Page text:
Iran Refutes Allegations of Involvement in Bahrain Oil Pipeline Blast

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Iran Refutes Allegations of Involvement in Bahrain Oil Pipeline Blast

Bahrain said an oil pipeline that exploded on Friday night was attacked by militants in the island nation.

The Bahraini foreign minister, Sheikh Khaled bin Ahmed, said the huge explosion that detonated in Buri, just outside the capital city of Manama, was an intentional act of terrorism and sabotage.

As a result of the fire in Bahrain, none was injured when the country's main oil pipeline caught fire.

Bahrain's claims are aimed at deflecting global attention from the indiscriminate attacks it has conducted against Yemeni civilians since 2015 as part of the Saudi alliance to reinstate the fugitive president Abd-Rabbu Mansur Hadi.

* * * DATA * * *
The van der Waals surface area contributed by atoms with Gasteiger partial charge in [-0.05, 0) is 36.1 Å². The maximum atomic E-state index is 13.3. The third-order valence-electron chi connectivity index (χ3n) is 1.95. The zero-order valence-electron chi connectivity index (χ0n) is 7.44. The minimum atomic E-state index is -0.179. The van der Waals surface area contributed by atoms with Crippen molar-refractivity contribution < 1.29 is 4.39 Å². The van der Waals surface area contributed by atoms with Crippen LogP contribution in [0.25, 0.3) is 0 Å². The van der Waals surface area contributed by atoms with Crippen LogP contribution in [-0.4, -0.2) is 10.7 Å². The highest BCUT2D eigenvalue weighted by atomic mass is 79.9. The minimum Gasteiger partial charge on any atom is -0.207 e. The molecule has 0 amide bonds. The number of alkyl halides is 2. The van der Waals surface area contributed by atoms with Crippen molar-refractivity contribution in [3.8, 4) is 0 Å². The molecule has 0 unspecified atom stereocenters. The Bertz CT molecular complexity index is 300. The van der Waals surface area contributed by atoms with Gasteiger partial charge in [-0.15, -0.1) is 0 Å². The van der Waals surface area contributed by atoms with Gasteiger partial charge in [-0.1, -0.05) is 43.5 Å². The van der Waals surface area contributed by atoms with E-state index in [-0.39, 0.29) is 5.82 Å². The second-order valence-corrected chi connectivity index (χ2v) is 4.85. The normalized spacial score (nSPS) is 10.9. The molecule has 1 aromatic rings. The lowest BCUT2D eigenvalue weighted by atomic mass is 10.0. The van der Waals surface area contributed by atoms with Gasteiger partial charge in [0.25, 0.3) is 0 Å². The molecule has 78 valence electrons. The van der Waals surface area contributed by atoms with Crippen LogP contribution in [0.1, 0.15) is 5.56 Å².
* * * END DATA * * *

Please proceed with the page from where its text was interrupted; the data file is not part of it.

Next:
The fire service also evacuated homes in the nearby village of Buri, 15 kilometers (10 miles) south of Manama, it added.

Bahrain's interior minister, Sheikh Rashid bin Abdullah Al Khalifa, said Saturday's blast was "the latest example of a terrorist act performed by terrorists in direct contact with and under instruction from Iran".

Bahrain relies on the Abu Safa field, which it shares with neighboring Saudi Arabia, for much of its oil, pumped in via a 230,000-barrel-per-day pipeline.

Iranian authorities have not yet responded to the comments of the Bahraini interior minister.

The UAE on Saturday condemned the terrorist explosion and expressed its solidarity with the kingdom.

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However, that campaign of bombings and shootings had not seen the island's oil infrastructure targeted, even immediately after Emirati and Saudi forces helped Bahrain put down its 2011 Arab Spring protests. It has faced increasing financial pressure in recent years.

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